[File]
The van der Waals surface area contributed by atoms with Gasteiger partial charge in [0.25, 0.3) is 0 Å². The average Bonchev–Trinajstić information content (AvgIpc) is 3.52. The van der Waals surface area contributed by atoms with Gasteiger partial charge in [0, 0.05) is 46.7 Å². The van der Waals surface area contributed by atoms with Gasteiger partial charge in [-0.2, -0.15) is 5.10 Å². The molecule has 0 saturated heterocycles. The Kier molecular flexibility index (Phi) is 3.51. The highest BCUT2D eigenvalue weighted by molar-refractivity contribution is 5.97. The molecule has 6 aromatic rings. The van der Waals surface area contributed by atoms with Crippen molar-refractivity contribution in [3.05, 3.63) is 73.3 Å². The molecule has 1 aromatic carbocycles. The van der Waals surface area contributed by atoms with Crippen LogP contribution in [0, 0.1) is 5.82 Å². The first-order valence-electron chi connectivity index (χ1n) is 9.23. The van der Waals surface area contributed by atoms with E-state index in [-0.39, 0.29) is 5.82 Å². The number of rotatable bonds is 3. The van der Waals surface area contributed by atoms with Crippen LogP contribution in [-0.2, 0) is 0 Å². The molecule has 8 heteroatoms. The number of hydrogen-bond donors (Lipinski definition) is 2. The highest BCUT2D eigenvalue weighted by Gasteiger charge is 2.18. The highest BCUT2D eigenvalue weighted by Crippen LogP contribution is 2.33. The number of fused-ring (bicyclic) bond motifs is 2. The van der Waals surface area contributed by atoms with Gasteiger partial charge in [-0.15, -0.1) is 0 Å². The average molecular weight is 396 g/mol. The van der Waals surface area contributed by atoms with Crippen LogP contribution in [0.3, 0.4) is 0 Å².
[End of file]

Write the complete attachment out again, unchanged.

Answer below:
The van der Waals surface area contributed by atoms with Gasteiger partial charge in [0.25, 0.3) is 0 Å². The average Bonchev–Trinajstić information content (AvgIpc) is 3.52. The van der Waals surface area contributed by atoms with Gasteiger partial charge in [0, 0.05) is 46.7 Å². The van der Waals surface area contributed by atoms with Gasteiger partial charge in [-0.2, -0.15) is 5.10 Å². The molecule has 0 saturated heterocycles. The Kier molecular flexibility index (Phi) is 3.51. The highest BCUT2D eigenvalue weighted by molar-refractivity contribution is 5.97. The molecule has 6 aromatic rings. The van der Waals surface area contributed by atoms with Crippen molar-refractivity contribution in [3.05, 3.63) is 73.3 Å². The molecule has 1 aromatic carbocycles. The van der Waals surface area contributed by atoms with Crippen LogP contribution in [0, 0.1) is 5.82 Å². The first-order valence-electron chi connectivity index (χ1n) is 9.23. The van der Waals surface area contributed by atoms with E-state index in [-0.39, 0.29) is 5.82 Å². The number of rotatable bonds is 3. The van der Waals surface area contributed by atoms with Crippen LogP contribution in [-0.2, 0) is 0 Å². The molecule has 8 heteroatoms. The number of hydrogen-bond donors (Lipinski definition) is 2. The highest BCUT2D eigenvalue weighted by Gasteiger charge is 2.18. The highest BCUT2D eigenvalue weighted by Crippen LogP contribution is 2.33. The number of fused-ring (bicyclic) bond motifs is 2. The van der Waals surface area contributed by atoms with Gasteiger partial charge in [-0.15, -0.1) is 0 Å². The average molecular weight is 396 g/mol. The van der Waals surface area contributed by atoms with Crippen LogP contribution in [0.3, 0.4) is 0 Å².